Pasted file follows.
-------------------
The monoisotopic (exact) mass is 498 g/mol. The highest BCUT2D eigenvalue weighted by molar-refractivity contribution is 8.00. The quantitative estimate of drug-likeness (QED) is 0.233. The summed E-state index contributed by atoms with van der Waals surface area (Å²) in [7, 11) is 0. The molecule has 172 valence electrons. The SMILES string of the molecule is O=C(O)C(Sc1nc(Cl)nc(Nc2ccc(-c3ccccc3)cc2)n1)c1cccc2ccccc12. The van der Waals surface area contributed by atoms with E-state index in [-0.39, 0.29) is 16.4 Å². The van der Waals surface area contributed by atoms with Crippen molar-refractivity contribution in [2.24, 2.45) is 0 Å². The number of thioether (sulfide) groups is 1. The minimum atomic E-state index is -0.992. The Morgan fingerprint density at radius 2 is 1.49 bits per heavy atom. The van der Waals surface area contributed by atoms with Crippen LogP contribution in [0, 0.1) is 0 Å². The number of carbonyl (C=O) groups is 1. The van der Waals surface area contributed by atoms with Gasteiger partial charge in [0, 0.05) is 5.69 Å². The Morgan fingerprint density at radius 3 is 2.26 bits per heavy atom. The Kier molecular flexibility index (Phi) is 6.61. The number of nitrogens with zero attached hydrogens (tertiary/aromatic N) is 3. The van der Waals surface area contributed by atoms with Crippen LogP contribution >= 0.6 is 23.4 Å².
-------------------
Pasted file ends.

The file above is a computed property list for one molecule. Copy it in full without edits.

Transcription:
The monoisotopic (exact) mass is 498 g/mol. The highest BCUT2D eigenvalue weighted by molar-refractivity contribution is 8.00. The quantitative estimate of drug-likeness (QED) is 0.233. The summed E-state index contributed by atoms with van der Waals surface area (Å²) in [7, 11) is 0. The molecule has 172 valence electrons. The SMILES string of the molecule is O=C(O)C(Sc1nc(Cl)nc(Nc2ccc(-c3ccccc3)cc2)n1)c1cccc2ccccc12. The van der Waals surface area contributed by atoms with E-state index in [-0.39, 0.29) is 16.4 Å². The van der Waals surface area contributed by atoms with Crippen molar-refractivity contribution in [2.24, 2.45) is 0 Å². The number of thioether (sulfide) groups is 1. The minimum atomic E-state index is -0.992. The Morgan fingerprint density at radius 2 is 1.49 bits per heavy atom. The van der Waals surface area contributed by atoms with Crippen LogP contribution in [0, 0.1) is 0 Å². The number of carbonyl (C=O) groups is 1. The van der Waals surface area contributed by atoms with Gasteiger partial charge in [0, 0.05) is 5.69 Å². The Morgan fingerprint density at radius 3 is 2.26 bits per heavy atom. The Kier molecular flexibility index (Phi) is 6.61. The number of nitrogens with zero attached hydrogens (tertiary/aromatic N) is 3. The van der Waals surface area contributed by atoms with Crippen LogP contribution >= 0.6 is 23.4 Å².